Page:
Kickstarter, with its “all or nothing” funding scheme, reduces risks for
both creators and backers. For a project like “Lunatics!”, this makes it a
lot safer bet. This protects early backers financially — if we don’t make it,
you’ve lost nothing. And the money doesn’t come out until the end when
we know the campaign has succeeded (or doesn’t because it hasn’t). We
really need “inside” support from those of you already following “Lunatics!”
if we’re going to encourage the “outside” support from new people we communicate with.
Normally, when somebody asks you for money for a project, you have to
think about whether they’re going to raise enough money or not. If they
don’t raise enough, then the money you put in will simply be wasted —
without the rest of it, they won’t be able to deliver on the project.
So, people are not just evaluating whether the money is worthwhile
alongside the money of many other people, but also what the odds are
that those other people will also join in — it’s a gamble. And as the
project gets bigger, it’s a bigger gamble.
One of the things that Kickstarter does is to eliminate at least the
financial side of that gamble — if the goal isn’t raised, then you pay
nothing, so there’s no waste.
This is also good from the creators’ point of view — because we
won’t be in the situation of having promised something expensive and
complex to deliver, with insufficient funds to achieve it. If there’s
simply not enough interest in “Lunatics!” to back it, then we will be
able to close shop in good conscience. We can shut down the site,
announce that we’ve failed, and go on with our lives. We at least won’t
have debts we can’t pay back.
That’s also why Kickstarter funds don’t come out of the backers’ bank
accounts until the campaign is over — when we know whether the
campaign succeeded or not.
Why we need early support from insiders like you
I’m posting this, because Kickstarter is still pretty new, and people
still have a tendency to want to “pick a winner” and thus get scared
off of projects that have not gotten a whole lot of momentum yet. And
that can mean that a project with a relatively high goal like our “Lunatics!” Production Kickstarter
has a hard time building that momentum — everyone is waiting for
everyone else to act. Kickstarter is designed to help break that ice by
making it lower risk to be an early adopter.
In some ways, our goal of $42,000 to finish “Lunatics!” is awfully high. I just saw a
crowd-funding pundit cautioning against setting goals that are “just too
darned high”, claiming that it’s a big mistake not to fund at
least 30% of your campaign “from friends and family”. Well, that’s nice
in theory. But $42,000 is really what this is going to cost (or rather
$25,000 is, plus the fulfillment and overhead costs for a Kickstarter), we
REALLY cannot make it for less than that. If we don’t raise that money, I’m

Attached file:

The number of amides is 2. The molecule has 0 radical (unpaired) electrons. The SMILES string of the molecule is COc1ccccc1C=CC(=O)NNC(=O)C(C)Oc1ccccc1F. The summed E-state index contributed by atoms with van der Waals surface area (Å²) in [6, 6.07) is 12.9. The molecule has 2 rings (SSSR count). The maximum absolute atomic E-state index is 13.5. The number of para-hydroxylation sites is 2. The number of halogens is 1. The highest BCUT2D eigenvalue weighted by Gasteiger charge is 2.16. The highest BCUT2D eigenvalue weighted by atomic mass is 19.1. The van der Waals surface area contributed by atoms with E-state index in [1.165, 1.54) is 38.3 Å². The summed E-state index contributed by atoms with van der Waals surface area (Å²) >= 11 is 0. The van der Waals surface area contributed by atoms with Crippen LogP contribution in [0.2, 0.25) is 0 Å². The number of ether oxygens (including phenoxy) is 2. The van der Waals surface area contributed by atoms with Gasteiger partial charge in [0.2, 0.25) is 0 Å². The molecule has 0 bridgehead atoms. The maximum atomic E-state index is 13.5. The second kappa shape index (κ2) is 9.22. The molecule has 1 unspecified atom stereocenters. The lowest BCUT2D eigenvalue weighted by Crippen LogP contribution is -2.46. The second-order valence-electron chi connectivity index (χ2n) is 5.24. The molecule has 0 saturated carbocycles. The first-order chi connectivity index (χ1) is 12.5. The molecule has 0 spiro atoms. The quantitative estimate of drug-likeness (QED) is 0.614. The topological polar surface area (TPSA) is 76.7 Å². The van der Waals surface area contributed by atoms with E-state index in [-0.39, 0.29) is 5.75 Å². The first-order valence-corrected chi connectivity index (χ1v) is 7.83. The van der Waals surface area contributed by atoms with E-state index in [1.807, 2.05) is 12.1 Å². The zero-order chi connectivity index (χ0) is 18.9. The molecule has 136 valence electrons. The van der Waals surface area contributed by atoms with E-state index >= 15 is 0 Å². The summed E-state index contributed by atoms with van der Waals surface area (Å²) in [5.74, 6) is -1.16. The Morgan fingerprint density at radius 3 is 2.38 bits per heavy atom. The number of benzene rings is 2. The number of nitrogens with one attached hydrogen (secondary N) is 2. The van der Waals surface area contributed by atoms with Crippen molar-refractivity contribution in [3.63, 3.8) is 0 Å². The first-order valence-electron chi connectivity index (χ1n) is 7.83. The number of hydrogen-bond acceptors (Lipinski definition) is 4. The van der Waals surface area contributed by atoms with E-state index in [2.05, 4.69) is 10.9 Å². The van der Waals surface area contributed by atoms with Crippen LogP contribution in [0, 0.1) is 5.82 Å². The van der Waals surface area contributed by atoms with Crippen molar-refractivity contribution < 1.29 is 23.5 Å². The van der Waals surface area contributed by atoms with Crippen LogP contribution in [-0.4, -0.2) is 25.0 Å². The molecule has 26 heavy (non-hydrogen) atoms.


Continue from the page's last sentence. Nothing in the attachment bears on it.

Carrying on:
going to have to make the hard decision of shutting down the project and
calling it a failure.
And unfortunately, I don’t know a lot of wealthy people, so it’s not
feasible to raise $12,600 (30% of $42,000) just from family and close
friends. We personally put about $3500 into “Lunatics!” production costs
over the last year, directly out of pocket. And there’s not any more
where that came from — truth be told, we couldn’t afford to spend that
So, if we’re going to get there, our “friends and family” backers have to be you
— the people who follow the “Lunatics!” project already. Personally I’m thinking that if we could raise just
10% — $4200 — from insiders like you who are already following our
project and have some interest in seeing it succeed, then we would be
able to raise the other 90% from “outside” backers who are just
discovering the project.
And, hey, if I’m wrong about that, you won’t even have to pay it.
I’m posting this here, because it’s mostly from the people already
following “Lunatics!” that we’re going to have to get our early support,
if this project is ever going to happen. People who are just
discovering us are naturally going to be more cautious and
less-involved. They’re just not going to risk it unless they see that
someone else has already gone before them (even though the financial
risk is actually nil — because they’re just not going to think it
through like that).
So, I’m asking you all: Please; if you want this project to
succeed; if you want to see a free-culture paradigm for film and video
production; if you want to see artists getting paid directly for
releasing work onto the web for free; if you want to see real
science-fiction about space and lunar settlement; if you want a more
honest depiction of space pioneers; if you want to see this vision
realized; then please support us now when it really counts.
We really need that leverage now in order to make it.